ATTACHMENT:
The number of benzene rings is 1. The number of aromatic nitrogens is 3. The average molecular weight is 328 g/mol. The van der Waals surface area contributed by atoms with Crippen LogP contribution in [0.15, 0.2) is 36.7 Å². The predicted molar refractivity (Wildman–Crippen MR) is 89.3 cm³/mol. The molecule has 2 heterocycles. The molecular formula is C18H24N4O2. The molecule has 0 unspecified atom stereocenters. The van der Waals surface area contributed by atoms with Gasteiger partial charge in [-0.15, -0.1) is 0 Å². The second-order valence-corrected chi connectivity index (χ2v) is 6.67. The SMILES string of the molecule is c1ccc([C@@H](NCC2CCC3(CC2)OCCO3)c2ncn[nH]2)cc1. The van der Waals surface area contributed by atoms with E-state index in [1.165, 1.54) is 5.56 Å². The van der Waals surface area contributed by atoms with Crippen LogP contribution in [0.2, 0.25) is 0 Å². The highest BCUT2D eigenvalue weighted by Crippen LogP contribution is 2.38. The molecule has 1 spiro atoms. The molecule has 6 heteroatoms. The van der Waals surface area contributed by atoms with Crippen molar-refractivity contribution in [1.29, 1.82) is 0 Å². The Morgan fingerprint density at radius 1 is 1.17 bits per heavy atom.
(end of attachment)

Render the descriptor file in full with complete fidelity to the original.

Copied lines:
The number of benzene rings is 1. The number of aromatic nitrogens is 3. The average molecular weight is 328 g/mol. The van der Waals surface area contributed by atoms with Crippen LogP contribution in [0.15, 0.2) is 36.7 Å². The predicted molar refractivity (Wildman–Crippen MR) is 89.3 cm³/mol. The molecule has 2 heterocycles. The molecular formula is C18H24N4O2. The molecule has 0 unspecified atom stereocenters. The van der Waals surface area contributed by atoms with Gasteiger partial charge in [-0.15, -0.1) is 0 Å². The second-order valence-corrected chi connectivity index (χ2v) is 6.67. The SMILES string of the molecule is c1ccc([C@@H](NCC2CCC3(CC2)OCCO3)c2ncn[nH]2)cc1. The van der Waals surface area contributed by atoms with E-state index in [1.165, 1.54) is 5.56 Å². The van der Waals surface area contributed by atoms with Crippen LogP contribution in [0.2, 0.25) is 0 Å². The highest BCUT2D eigenvalue weighted by Crippen LogP contribution is 2.38. The molecule has 1 spiro atoms. The molecule has 6 heteroatoms. The van der Waals surface area contributed by atoms with Crippen molar-refractivity contribution in [1.29, 1.82) is 0 Å². The Morgan fingerprint density at radius 1 is 1.17 bits per heavy atom.